Moving to passive designs

The events at Fukushima Daiichi have greatly renewed the public focus on the safety of the existing fleet of nuclear reactors, especially as many US reactors share the same fundamental design—and safety systems—as the affected Japanese reactors. The authors explore the proposition that a transition to increasingly passive safety features in new advanced reactor designs— supplementing, and in some cases superseding, the existing approach of depending on active “defense-in-depth” safety systems—could significantly reduce reactor safety risks. Such passive safety features are highly developed in new small modular reactor designs now under thorough study, designs that may also markedly improve the economic case for nuclear power, based on a factory-built reactor approach. These reactors offer the possibility that US-based manufacturers could regain a significant share of the international nuclear reactor market.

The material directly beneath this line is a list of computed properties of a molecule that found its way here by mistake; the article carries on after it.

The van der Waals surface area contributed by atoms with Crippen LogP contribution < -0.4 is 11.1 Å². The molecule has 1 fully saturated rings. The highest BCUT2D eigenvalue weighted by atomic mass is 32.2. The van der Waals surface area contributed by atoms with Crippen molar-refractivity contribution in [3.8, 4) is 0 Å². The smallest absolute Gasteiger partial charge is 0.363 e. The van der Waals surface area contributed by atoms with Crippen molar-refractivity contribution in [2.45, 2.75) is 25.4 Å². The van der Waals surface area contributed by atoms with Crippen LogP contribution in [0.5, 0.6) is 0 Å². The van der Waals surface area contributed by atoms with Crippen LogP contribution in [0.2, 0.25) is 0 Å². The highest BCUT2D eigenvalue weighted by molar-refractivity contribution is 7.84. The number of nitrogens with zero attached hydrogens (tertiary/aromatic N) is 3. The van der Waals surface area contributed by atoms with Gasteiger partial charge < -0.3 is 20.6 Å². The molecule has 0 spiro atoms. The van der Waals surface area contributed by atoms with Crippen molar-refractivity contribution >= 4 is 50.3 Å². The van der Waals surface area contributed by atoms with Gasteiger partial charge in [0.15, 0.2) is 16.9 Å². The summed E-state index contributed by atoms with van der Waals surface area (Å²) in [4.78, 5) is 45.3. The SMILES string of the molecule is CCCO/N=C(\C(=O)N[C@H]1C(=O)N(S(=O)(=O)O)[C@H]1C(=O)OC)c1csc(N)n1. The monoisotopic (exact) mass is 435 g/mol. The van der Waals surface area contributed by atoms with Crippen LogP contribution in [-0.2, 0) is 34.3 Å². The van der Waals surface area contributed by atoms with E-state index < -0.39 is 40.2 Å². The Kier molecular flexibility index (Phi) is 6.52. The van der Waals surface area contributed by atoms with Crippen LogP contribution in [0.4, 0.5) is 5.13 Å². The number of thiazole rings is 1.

RELATED:
RELATED: Watch now: The brain-computer interface is coming and we are so not ready for it

As the coronavirus crisis shows, we need science now more than ever.

The Bulletin elevates expert voices above the noise. But as an independent, nonprofit media organization, our operations depend on the support of readers like you. Help us continue to deliver quality journalism that holds leaders accountable. Your support of our work at any level is important. In return, we promise our coverage will be understandable, influential, vigilant, solution-oriented, and fair-minded. Together we can make a difference.

Share: 

Leave a Reply

avatar
  Subscribe  
Notify of

ALSO IN THIS ISSUE

RELATED POSTS

Receive Email
Updates